Sea Lion in Garbage Laden Water
Sea Lion and Garbage on the Beach
In closing, if more, or better yet all, of the local people could be better educated of the fragility of the ecosystem they live amidst the security of this pristine place would be much better off.

Doctors and Hospitals in Quito

Greetings from Quito, Ecuador.  I apologize to those that have been keeping up with my blog for the length of time since my last post.  However after 6 types of medicine, a local remedy (Te de Coca, tea from the leaves of the cocaine plant), a visit to a local doctor, a visit to the local hospital, and $140 later I believe I am (finally) on the mend.  I developed some ear issues while diving that quickly escalated to extreme pain.  I was able to take Amoxicillin in the Galapagos and that helped significantly.  Upon arrival in Quito, slight pain in my ears returned accompanied by an unrelenting headache, and extreme fatigue.  I assumed it was the extreme change in altitude but went to the doctor just to be safe.  I was told that I still had an infection and my Eustachian tubes were inflamed   I paid him 20$ cash and walked out with a script for 2 medications.  I began taking the medicine immediately, but after another day and a half of increasing severity of the pain I decided to hit up the local hospital.  You know some people collect shot glasses from their travels, and others t-shirts.  Me, I go for medicine and local medical clinic visits.  I have a feeling most of you would be quite surprised about the facilities in an Ecuadorian hospital.  The doctors and nurses care greatly although they are limited in english, and the facilities are clean modern.  The son of the owner of our current hostel accompanied us and was very helpful in relaying symptoms en Espagnol to the 2 nurses and 2 doctors that checked on me.  They determined that my infection was still bad and the medicine I had been given thus far was insufficient to combat my issues.  SOOO, the remedy?  The nurse, a grown woman, told me she was going to have to give me 2 my butt.  Do you remember that all you 6 year old selves out there, shots in your butt?  I have to emphasize the grown woman/ nurse thing because she giggled and acted almost embarrassed in having to do this.  Heck, I did not care a single bit.  You can do whatever you want if it is gonna make me feel better.  So about 20 minutes after the shots they brought me 3 types of pills and a bill for...$106.83 (this is my total bill for about a 2 hour hospital visit, 2 shots, and the 3 types of medicine).  I believe I would be looking at least a grand in the states...with insurance.  So there you have it, a detailed account of my past few days in Quito.  We have done a little sight seeing, but it is hard to enjoy it while your head is throbbing.  Hopefully things will be totally better now, and my blogging can return to its semi-educational, semi-satirical manner.  Ciao.

Thursday, February 21, 2013

Back to the 'Grind'

Hola chicas y chicos. It has been awhile, and the trip has been amazing thus far.  Upon arrival in the Galapagos we had two nights in San Cristobal, the aforementioned (amazing) live aboard to Darwin, Wolf, and Bartolomei Islands, one night in Puerto Ayora on Santa Cruz Island, 3 nights on gorgeous and quiet Isabella Island, and 1 last day and night on Santa Cruz. Tomorrow we take a taxi to the small port on the north side of Santa Cruz before boarding a small ferry to cross the Itabaca Channel to Baltra Island board the bus and fly to Quito. Needless to say we have been covering some ground and used almost every mode of public transport available. I have been mentally compiling a couple of blog posts and hope to share them with you soon.  Tomorrow as we move from literally sea level to 2 miles above sea level I will have some downtime to acclimatize!  Until then I will leave with a couple of photos of friends we have made along the way.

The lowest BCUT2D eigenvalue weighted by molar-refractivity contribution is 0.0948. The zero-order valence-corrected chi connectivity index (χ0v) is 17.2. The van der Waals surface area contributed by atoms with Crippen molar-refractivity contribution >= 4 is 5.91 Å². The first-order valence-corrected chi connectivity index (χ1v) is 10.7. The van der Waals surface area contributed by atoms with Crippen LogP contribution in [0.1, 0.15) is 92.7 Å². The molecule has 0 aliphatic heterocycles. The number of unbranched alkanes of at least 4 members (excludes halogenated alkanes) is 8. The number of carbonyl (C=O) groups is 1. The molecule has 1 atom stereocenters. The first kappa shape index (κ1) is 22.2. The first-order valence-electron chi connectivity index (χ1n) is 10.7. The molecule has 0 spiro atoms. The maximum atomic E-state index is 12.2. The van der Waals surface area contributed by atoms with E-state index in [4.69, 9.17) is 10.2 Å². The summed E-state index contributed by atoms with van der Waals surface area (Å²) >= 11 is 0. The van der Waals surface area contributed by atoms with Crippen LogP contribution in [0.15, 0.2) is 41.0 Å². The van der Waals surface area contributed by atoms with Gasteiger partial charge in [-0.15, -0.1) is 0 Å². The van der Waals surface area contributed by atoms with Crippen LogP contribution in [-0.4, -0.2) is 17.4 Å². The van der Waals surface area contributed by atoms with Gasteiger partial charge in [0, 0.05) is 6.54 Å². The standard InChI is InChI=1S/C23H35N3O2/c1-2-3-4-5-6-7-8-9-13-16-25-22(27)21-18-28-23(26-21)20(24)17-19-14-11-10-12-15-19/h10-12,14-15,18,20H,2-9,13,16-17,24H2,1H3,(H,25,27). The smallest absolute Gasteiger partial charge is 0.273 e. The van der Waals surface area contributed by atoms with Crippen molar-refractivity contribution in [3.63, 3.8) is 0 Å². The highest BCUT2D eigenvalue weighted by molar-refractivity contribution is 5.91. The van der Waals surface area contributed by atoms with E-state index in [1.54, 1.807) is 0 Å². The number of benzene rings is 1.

A Couple of Our Seal Friends
San Cristobal Island
Frigate Bird Hitching a Ride
Aboard the Humboldt
Friendly Neighborhood Green Sea Turtle
Isabella Island

Pair of Tortuga Bay Marine Iguanas
Santa Cruz Island

Friday, February 8, 2013

A Landscape Architect in Ecuador-Spanish, Playgrounds and Interior "Design"

Guayaquil, Ecuador
Hola from South America. Today has been a fairly low key day as our delayed flight got us into Guayaquil around 12:30. We found our accommodations to be less than desirable (read: pretty terrible), however what do you expect for 20 beans a night. At least there was AC. Its hot down here. Our room is directly adjacent to the on ramp for a motorway and this led to an increase in noise as morning came. The 'piece de resistance' was the influx of noxious exhaust fumes being pumped into the room as the morning hours wore on. I love the smell of fossil fuels in the morning!

We spent our day wandering around the Malecon 2000 ( which is a very impressive (and long) riverfront park. It has small restaurants, many water features, small ponds, manicured and natural gardens, and tall overlooks that you can climb to check out the water and the city. There are two playgrounds along the Malecon and needless to say Ecuadorians do not share our same affection for playground fall surfacing or safety regulations in general. To this end, can anyone see anything that could possibly go wrong in the picture below.
There is No Ecuadorian Equivalent of OSHA...Just Sayin'
Pea Gravel Fall Surfacing for the Playground

Angled Planting Beds
Malecon 2000 from Tower Platform
Cerro del Carmen